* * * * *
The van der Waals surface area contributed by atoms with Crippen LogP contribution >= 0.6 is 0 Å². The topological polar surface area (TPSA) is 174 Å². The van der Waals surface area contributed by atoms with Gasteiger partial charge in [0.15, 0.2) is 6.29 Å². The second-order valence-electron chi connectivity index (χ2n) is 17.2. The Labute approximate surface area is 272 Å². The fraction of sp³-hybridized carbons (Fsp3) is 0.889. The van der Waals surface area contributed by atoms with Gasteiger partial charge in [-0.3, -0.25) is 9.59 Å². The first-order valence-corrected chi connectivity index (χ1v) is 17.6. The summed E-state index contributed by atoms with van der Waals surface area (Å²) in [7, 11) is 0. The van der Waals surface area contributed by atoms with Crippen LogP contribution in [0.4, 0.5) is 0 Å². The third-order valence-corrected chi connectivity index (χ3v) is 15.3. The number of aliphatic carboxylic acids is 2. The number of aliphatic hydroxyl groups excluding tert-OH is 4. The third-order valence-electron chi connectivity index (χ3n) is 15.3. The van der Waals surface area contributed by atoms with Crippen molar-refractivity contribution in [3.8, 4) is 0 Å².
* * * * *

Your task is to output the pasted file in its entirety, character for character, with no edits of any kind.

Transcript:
The van der Waals surface area contributed by atoms with Crippen LogP contribution >= 0.6 is 0 Å². The topological polar surface area (TPSA) is 174 Å². The van der Waals surface area contributed by atoms with Gasteiger partial charge in [0.15, 0.2) is 6.29 Å². The second-order valence-electron chi connectivity index (χ2n) is 17.2. The Labute approximate surface area is 272 Å². The fraction of sp³-hybridized carbons (Fsp3) is 0.889. The van der Waals surface area contributed by atoms with Gasteiger partial charge in [-0.3, -0.25) is 9.59 Å². The first-order valence-corrected chi connectivity index (χ1v) is 17.6. The summed E-state index contributed by atoms with van der Waals surface area (Å²) in [7, 11) is 0. The van der Waals surface area contributed by atoms with Crippen LogP contribution in [0.4, 0.5) is 0 Å². The third-order valence-corrected chi connectivity index (χ3v) is 15.3. The number of aliphatic carboxylic acids is 2. The number of aliphatic hydroxyl groups excluding tert-OH is 4. The third-order valence-electron chi connectivity index (χ3n) is 15.3. The van der Waals surface area contributed by atoms with Crippen molar-refractivity contribution in [3.8, 4) is 0 Å².